by the shareholders, NATS would be unable to sustain its operations
until the completion of those processes without adequate borrowing
facilities being available.
7. The Government and the banks have therefore
agreed to make available to NATS a short-term working capital
facility. The facility is for a maximum of £60 million,
to be provided equally by the banks and the Government, repayable
not later than 30 September 2002. Each party will lend on the
same, fully commercial terms. It should be noted that without
the PPP in place, the Government would have borne the full cost
of the loan facility, rather than sharing it equally with the
8. The UK Government has an international
obligation under the Chicago Convention to ensure the provision
of air traffic control services in the airspace for which it has
responsibility. There are compelling economic reasons why the
continuation of adequate services is a high priority. And, as
a paramount requirement, in exercising his functions under the
Transport Act 2000 the Secretary of State must ensure that a high
standard of safety is maintained in the provision of those services.
The actions taken and envisaged in relation to NATS' financial
situation are intended to ensure that those obligations can all
9. The Government will take no actions which
it believes might compromise safety. The Transport Act provides
for the maintenance of safe services in the event of financial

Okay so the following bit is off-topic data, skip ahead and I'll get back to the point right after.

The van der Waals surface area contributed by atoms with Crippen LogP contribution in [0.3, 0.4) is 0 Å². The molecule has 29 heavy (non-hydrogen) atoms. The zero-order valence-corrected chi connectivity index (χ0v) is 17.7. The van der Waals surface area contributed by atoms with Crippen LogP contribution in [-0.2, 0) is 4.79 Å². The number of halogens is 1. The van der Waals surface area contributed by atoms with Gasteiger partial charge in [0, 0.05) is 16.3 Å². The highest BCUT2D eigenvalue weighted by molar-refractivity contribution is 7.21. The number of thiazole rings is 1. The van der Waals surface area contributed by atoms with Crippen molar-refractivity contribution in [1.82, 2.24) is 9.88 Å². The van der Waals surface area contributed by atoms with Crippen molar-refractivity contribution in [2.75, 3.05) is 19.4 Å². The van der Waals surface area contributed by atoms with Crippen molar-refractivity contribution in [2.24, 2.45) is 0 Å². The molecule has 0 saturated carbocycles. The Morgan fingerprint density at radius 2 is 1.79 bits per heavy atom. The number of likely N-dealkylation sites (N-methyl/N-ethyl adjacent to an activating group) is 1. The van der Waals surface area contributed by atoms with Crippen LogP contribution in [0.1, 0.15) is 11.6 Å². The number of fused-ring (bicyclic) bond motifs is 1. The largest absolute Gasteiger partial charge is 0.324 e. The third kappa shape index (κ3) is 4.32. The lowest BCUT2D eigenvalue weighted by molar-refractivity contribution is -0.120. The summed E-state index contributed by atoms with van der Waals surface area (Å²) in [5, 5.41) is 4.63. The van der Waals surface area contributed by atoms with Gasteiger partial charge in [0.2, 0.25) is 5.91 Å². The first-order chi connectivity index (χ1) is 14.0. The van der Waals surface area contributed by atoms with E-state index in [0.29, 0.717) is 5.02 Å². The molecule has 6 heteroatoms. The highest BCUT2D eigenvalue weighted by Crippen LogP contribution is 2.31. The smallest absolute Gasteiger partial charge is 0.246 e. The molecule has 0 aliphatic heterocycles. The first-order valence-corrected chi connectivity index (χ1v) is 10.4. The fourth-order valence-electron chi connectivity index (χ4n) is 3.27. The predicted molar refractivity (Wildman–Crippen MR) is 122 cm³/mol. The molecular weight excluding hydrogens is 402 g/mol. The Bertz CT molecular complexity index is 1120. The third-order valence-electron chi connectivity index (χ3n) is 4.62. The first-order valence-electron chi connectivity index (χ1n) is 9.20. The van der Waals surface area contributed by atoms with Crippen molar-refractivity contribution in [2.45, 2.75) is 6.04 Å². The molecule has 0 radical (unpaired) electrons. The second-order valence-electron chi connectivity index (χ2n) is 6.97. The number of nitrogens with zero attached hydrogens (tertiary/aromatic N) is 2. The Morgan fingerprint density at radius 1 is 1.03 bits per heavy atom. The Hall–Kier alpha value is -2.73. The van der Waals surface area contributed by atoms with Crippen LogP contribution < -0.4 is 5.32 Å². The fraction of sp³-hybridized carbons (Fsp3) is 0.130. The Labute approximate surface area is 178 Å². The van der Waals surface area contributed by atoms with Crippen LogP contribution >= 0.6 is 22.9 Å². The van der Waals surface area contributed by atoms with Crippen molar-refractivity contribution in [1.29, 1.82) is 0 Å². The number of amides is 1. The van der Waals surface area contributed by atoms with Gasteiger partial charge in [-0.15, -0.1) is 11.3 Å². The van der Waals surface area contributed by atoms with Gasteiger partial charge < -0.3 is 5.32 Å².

failure by a company providing services under the Act. If necessary
the Government would activate those provisions. It does not, however,
wish to do so; neither does it expect to need to do so.
10. The Government notes that, despite the
difficulties which followed 11 September, NATS' New En Route Control
Centre at Swanwick opened on 27 January 2002, in accordance with
the timetable set some 18 months earlier.
11. The two-centre strategy requires NATS
to develop the proposed New Scottish Centre at Prestwick in addition
to the Swanwick centre.
12. As part of its response to the events
of 11 September, NATS re-assessed the capital investment programme
put foward by AG in its bid. The Company was in any case contractually
obliged to re-visit the programme in the course of preparing a
business plan after the completion of the PPP. In the circumstances,
it had to take account both of its own changed financial prospects
and of changes in demand for its services.
13. NATS concluded that it would be prudent
to defer the New Scottish Centre, probably by 18 months to two
years. The precise length of the deferral would depend on trends
in traffic volumes as they emerged, but broadly the new centre
would come into operation by 2009 instead of 2007 as required
by the terms of the PPP. AG sought a corresponding amendment to
those terms and the Government agreed.
14. The delay is temporary, and work has
not ceased. Site preparations and piling work have already been
carried out. NATS is engaged with suppliers in evaluating systems,
and expects to commence the competitive selection process during
15. The capacity of the present Scottish
and Oceanic Area Control Centre at Prestwick will be sufficient
to meet forecast traffic demand in the meantime. The technology
is in place to introduce new control sectors if necessary and
existing equipment is being upgraded, with the installation of
a new radar processing system. Safety will not be affected. The
Government would not have agreed to the proposed delay had there
been any prospect of safety being jeopardised.
9 April 2002